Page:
Abstract:
Dystrophic epidermolysis bullosa (DEB) is a blistering skin disease caused by mutations in the gene COL7A1 encoding collagen VII. DEB can be inherited in a recessive (RDEB) or dominant (DDEB) manner and is associated with a high wound burden. Perpetual cycles of wounding and healing drive fibrosis in DDEB and RDEB, as well as the formation of a tumor-permissive microenvironment. Prolonging wound free episodes by improving the quality of wound healing would therefore confer substantial benefit for individuals with DEB. The collagenous domain of collagen VII is encoded by 82 in-frame exons, which makes splice-modulation therapies attractive for DEB. Indeed, antisense oligonucleotide (AON)-based exon skipping has shown promise for RDEB. However, the suitability of AONs for treatment of DDEB remains unexplored. Here, we developed QR-313 - a clinically applicable, potent AON specifically targeting exon73. We show the feasibility of topical delivery of QR-313 in a carbomer-composed gel for treatment of wounds to restore collagen VII abundance in human RDEB skin. Importantly, our data reveal that QR-313 also shows direct benefit for DDEB caused by exon73 mutations. Thus, the same topically applied therapeutic could be used to improve the wound healing quality in RDEB and DDEB.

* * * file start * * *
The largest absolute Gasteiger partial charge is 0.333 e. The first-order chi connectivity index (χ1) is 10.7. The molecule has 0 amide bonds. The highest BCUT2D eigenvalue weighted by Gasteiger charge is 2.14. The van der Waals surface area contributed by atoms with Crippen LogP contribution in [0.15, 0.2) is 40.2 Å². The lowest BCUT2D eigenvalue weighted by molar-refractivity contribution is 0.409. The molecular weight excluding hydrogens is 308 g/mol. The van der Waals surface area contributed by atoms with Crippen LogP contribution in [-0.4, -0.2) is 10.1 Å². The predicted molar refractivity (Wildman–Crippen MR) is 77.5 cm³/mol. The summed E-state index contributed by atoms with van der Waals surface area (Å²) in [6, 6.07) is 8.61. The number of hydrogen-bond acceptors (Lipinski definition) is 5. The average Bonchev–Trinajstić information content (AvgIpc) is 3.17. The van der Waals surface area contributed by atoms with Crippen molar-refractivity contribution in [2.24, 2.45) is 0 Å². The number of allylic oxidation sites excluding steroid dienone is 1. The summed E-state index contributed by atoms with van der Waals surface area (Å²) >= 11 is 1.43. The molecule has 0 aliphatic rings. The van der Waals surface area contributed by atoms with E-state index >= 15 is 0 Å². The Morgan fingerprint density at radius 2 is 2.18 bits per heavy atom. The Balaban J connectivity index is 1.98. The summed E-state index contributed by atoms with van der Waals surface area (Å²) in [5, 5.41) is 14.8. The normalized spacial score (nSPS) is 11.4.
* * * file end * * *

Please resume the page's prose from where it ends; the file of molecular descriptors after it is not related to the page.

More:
Sciprofile linkChing Yang, Juan De Dios Ruiz-Rosado, Frank H. Robledo-Avila, Zhaotao Li, Ryan N. Jennings, Santiago Partida-Sanchez, Christopher P. Montgomery
Published: 15 September 2020
Journal of Investigative Dermatology; doi:10.1016/j.jid.2020.09.001

Abstract:
The staphylococcal α-hemolysin (Hla) is critical for the pathogenesis of S. aureus skin and soft tissue infection (SSTI). Vaccine and infection-elicited Hla-specific antibodies protect against S. aureus-induced dermonecrosis, a key feature of SSTI. Many interactions between Hla and host cells have been identified that promote tissue damage and modulate immune responses, but the mechanisms by which protective adaptive responses "crosstalk" with innate responses at the tissue level are not clear. Using an established mouse model of SSTI and a newly developed histopathologic scoring system, we observed pathological correlates early after infection predicting protection against dermonecrosis by anti-Hla antibody. Protection was characterized by robust neutrophilic inflammation and compartmentalization of bacteria into discrete abscesses, which led to attenuation of dermonecrosis and enhancement of bacterial clearance later in infection. The ultimate outcome of infection was driven by recruitment of neutrophils within the first day after infection, but not later. Antibody-mediated protection was dependent on toxin neutralization, rather than enhanced opsonophagocytic killing by neutrophils or protection against toxin-mediated neutrophil lysis. Together, these findings advance our understanding of the mechanisms by which the early synergism between antibody-mediated toxin neutralization and tissue-specific neutrophilic inflammation preserve tissue integrity during infection.